Kempainen '88 runs 2nd in NY marathon

by By Katie Shutzer With Siobhan Gorman | 11/15/93 6:00am

NEW YORK CITY, Nov. 14 -- This morning, Bob Kempainen '88 strode in, after running 138,435 feet for the past two hours, to finish second in the New York City Marathon. Agony etched his face.

The drained but not completely exhausted Kempainen is the best American finisher in the race since 1989.

Eight miles from the finish line, during the hot and muggy day here, Kempainen was not even among the top five runners.

Slowly, Kempainen moved closer to the lead. He remained in fourth place through the 20th mile.

With less than four miles to go, Kempainen pulled up behind the leader. By the time he reached the next mile, Kempainen led the 6,999 other runners.

In the end Andres Espinosa of Mexico pushed to the lead and won with a time of 2:10:04. Kempainen came in 58 seconds later.

"Around 21 miles or so, Andres and I were running together, and I thought maybe I had a crack," Kempainen said after taking his mandatory drug test. "For me, it was a matter of running the last 10K as hard as I could."

A calm and relaxed Kempainen said he succeeded in keeping an even pace throughout the race.

"I felt most comfortable through the first 18 miles, then I had to concentrate," he said.

Kempainen's training started six weeks before the race, when he took a hiatus from his studies at the University of Minnesota Medical School.

He trained in California with his former Dartmouth cross-country coach, Vin Lananna, who now coaches at Stanford University.

This was Kempainen's fourth marathon.

He "worked on increasing mileage volume and intensity for this race," Lananna said yesterday in a telephone interview from Palo Alto, Calif.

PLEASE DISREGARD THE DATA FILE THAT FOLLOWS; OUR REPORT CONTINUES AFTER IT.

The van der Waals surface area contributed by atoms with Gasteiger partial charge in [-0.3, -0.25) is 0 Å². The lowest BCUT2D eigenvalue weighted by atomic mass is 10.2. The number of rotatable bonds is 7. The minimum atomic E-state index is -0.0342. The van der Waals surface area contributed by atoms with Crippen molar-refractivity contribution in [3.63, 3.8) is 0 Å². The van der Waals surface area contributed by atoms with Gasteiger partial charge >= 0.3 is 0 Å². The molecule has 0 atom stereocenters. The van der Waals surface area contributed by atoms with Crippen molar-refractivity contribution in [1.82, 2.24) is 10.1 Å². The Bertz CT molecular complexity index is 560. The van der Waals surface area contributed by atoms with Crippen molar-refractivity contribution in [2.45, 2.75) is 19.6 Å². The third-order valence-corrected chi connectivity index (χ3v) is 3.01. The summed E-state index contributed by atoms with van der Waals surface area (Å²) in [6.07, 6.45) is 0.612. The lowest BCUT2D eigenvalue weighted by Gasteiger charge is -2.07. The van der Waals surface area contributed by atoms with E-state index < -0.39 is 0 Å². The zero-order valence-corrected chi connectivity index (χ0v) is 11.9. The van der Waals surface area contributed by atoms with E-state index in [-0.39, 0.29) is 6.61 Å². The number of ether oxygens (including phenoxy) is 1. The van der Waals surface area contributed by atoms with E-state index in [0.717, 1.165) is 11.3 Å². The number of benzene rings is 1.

Lananna said he thought Kempainen gave it his best run. "He ran over a minute personal best ... I think his performance was outstanding," Lananna said. "I'm sure he accomplished his objectives as well as he could have."

In a telephone interview to Minnetonka, Minn. last night, Kempainen's father, Ralph, said he was extremely impressed with his son's performance.

"I'm excited, I'll tell you. He worked hard for it and deserved it," Ralph Kempainen said. "I'm really happy for him."

Kempainen's running career began in junior high school when he was about 13 years old. It extended through his high school years, when he was ranked second in his home state of Minnesota.

At Dartmouth, Kempainen won five All-American honors, finished fourth in the NCAA Championships his junior year and finished 11th his senior year. The cross country team finished second both years.

"I ran well developmentally my freshman year, but I jumped to a national level during sophomore year," Kempainen said.

He gave credit to his coach and the camaraderie of his "great team."

Kempainen said one of his cross country friends from Dartmouth was there to congratulate him today as he crossed the finish line.

After winning the National Cross Country Championships in 1990, Kempainen competed on the 1992 Olympic team.

Lananna said Kempainen is "hardworking, determined and bright. He knows his own physical limitations as well as his own physical attributes and maximizes them."

"He was a many time All-American and NCAA success, so he had a great deal of potential," Lananna said. "We tried to make his collegiate career as such to make [running] a life long option for him."

Kempainen could not attend the awards ceremony because he needed to get back to school for an 8 a.m. neurology meeting tomorrow.

Reporter Siobhan Gorman in Hanover contributed to the story.

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